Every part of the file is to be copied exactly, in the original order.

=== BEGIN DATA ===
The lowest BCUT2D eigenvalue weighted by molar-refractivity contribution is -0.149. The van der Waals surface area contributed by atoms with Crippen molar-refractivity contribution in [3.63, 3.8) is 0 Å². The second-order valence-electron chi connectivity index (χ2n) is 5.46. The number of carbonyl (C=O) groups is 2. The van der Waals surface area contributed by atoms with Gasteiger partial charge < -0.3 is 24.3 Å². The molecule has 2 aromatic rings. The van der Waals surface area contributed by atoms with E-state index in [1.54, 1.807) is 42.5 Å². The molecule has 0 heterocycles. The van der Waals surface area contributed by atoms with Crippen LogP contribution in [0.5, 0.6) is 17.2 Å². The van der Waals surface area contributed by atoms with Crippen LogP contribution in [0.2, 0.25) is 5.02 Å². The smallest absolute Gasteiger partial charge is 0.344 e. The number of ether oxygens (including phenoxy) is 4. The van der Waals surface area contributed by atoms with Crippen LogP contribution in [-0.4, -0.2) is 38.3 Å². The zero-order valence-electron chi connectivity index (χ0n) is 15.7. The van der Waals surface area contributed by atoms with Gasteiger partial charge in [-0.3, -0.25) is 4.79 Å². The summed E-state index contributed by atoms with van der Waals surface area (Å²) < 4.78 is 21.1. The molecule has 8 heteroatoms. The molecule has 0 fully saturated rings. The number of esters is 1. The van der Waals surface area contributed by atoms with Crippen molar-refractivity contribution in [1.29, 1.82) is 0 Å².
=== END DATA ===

The lowest BCUT2D eigenvalue weighted by molar-refractivity contribution is -0.149. The van der Waals surface area contributed by atoms with Crippen molar-refractivity contribution in [3.63, 3.8) is 0 Å². The second-order valence-electron chi connectivity index (χ2n) is 5.46. The number of carbonyl (C=O) groups is 2. The van der Waals surface area contributed by atoms with Gasteiger partial charge < -0.3 is 24.3 Å². The molecule has 2 aromatic rings. The van der Waals surface area contributed by atoms with E-state index in [1.54, 1.807) is 42.5 Å². The molecule has 0 heterocycles. The van der Waals surface area contributed by atoms with Crippen LogP contribution in [0.5, 0.6) is 17.2 Å². The van der Waals surface area contributed by atoms with Crippen LogP contribution in [0.2, 0.25) is 5.02 Å². The smallest absolute Gasteiger partial charge is 0.344 e. The number of ether oxygens (including phenoxy) is 4. The van der Waals surface area contributed by atoms with Crippen LogP contribution in [-0.4, -0.2) is 38.3 Å². The zero-order valence-electron chi connectivity index (χ0n) is 15.7. The van der Waals surface area contributed by atoms with Gasteiger partial charge in [-0.3, -0.25) is 4.79 Å². The summed E-state index contributed by atoms with van der Waals surface area (Å²) < 4.78 is 21.1. The molecule has 8 heteroatoms. The molecule has 0 fully saturated rings. The number of esters is 1. The van der Waals surface area contributed by atoms with Crippen molar-refractivity contribution in [1.29, 1.82) is 0 Å².